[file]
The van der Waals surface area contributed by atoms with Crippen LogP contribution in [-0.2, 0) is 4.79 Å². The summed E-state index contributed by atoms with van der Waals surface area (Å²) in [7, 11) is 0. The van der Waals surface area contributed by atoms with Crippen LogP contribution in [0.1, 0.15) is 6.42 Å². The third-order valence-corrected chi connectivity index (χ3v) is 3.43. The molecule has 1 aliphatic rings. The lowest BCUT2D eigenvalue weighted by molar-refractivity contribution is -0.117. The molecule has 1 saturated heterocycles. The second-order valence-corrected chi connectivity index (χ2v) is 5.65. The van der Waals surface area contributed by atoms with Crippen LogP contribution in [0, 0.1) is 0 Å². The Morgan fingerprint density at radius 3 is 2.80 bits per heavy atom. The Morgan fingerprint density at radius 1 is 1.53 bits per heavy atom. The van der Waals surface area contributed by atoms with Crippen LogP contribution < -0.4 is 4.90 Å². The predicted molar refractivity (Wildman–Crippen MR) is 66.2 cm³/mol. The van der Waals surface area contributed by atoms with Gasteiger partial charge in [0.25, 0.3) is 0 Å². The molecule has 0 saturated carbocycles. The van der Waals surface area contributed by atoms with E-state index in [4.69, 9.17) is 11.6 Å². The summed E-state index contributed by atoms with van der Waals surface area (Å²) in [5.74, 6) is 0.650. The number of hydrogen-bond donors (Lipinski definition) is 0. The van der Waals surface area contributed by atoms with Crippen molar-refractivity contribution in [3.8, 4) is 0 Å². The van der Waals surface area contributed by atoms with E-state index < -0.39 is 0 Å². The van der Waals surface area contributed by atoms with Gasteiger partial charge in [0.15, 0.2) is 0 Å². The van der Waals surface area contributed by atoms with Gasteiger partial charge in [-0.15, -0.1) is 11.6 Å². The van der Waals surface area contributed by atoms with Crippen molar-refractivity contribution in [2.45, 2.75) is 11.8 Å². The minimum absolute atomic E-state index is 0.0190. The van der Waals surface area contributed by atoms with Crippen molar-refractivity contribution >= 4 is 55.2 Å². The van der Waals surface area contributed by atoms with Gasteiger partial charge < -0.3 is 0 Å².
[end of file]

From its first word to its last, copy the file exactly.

The van der Waals surface area contributed by atoms with Crippen LogP contribution in [-0.2, 0) is 4.79 Å². The summed E-state index contributed by atoms with van der Waals surface area (Å²) in [7, 11) is 0. The van der Waals surface area contributed by atoms with Crippen LogP contribution in [0.1, 0.15) is 6.42 Å². The third-order valence-corrected chi connectivity index (χ3v) is 3.43. The molecule has 1 aliphatic rings. The lowest BCUT2D eigenvalue weighted by molar-refractivity contribution is -0.117. The molecule has 1 saturated heterocycles. The second-order valence-corrected chi connectivity index (χ2v) is 5.65. The van der Waals surface area contributed by atoms with Crippen LogP contribution in [0, 0.1) is 0 Å². The Morgan fingerprint density at radius 3 is 2.80 bits per heavy atom. The Morgan fingerprint density at radius 1 is 1.53 bits per heavy atom. The van der Waals surface area contributed by atoms with Crippen LogP contribution < -0.4 is 4.90 Å². The predicted molar refractivity (Wildman–Crippen MR) is 66.2 cm³/mol. The van der Waals surface area contributed by atoms with Gasteiger partial charge in [0.25, 0.3) is 0 Å². The molecule has 0 saturated carbocycles. The van der Waals surface area contributed by atoms with E-state index in [4.69, 9.17) is 11.6 Å². The summed E-state index contributed by atoms with van der Waals surface area (Å²) in [5.74, 6) is 0.650. The number of hydrogen-bond donors (Lipinski definition) is 0. The van der Waals surface area contributed by atoms with Crippen molar-refractivity contribution in [3.8, 4) is 0 Å². The van der Waals surface area contributed by atoms with E-state index < -0.39 is 0 Å². The van der Waals surface area contributed by atoms with Gasteiger partial charge in [0.15, 0.2) is 0 Å². The van der Waals surface area contributed by atoms with Gasteiger partial charge in [-0.15, -0.1) is 11.6 Å². The van der Waals surface area contributed by atoms with Crippen molar-refractivity contribution in [2.45, 2.75) is 11.8 Å². The minimum absolute atomic E-state index is 0.0190. The van der Waals surface area contributed by atoms with Crippen molar-refractivity contribution >= 4 is 55.2 Å². The van der Waals surface area contributed by atoms with Gasteiger partial charge < -0.3 is 0 Å².